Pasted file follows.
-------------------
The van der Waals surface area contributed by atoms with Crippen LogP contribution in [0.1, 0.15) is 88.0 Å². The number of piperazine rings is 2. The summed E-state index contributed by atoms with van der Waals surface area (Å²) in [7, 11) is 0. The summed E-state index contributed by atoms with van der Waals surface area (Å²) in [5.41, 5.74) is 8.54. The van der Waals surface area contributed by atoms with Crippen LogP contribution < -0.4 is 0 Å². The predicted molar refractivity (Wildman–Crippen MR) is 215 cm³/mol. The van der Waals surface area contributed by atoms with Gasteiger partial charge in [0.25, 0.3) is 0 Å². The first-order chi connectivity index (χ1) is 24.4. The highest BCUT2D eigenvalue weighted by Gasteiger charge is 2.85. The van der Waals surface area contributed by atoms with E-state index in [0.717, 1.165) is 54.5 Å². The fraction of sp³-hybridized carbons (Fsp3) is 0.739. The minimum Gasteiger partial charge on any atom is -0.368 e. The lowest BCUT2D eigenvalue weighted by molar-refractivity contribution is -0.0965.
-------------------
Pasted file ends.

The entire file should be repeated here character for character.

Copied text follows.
The van der Waals surface area contributed by atoms with Crippen LogP contribution in [0.1, 0.15) is 88.0 Å². The number of piperazine rings is 2. The summed E-state index contributed by atoms with van der Waals surface area (Å²) in [7, 11) is 0. The summed E-state index contributed by atoms with van der Waals surface area (Å²) in [5.41, 5.74) is 8.54. The van der Waals surface area contributed by atoms with Crippen LogP contribution < -0.4 is 0 Å². The predicted molar refractivity (Wildman–Crippen MR) is 215 cm³/mol. The van der Waals surface area contributed by atoms with Gasteiger partial charge in [0.25, 0.3) is 0 Å². The first-order chi connectivity index (χ1) is 24.4. The highest BCUT2D eigenvalue weighted by Gasteiger charge is 2.85. The van der Waals surface area contributed by atoms with E-state index in [0.717, 1.165) is 54.5 Å². The fraction of sp³-hybridized carbons (Fsp3) is 0.739. The minimum Gasteiger partial charge on any atom is -0.368 e. The lowest BCUT2D eigenvalue weighted by molar-refractivity contribution is -0.0965.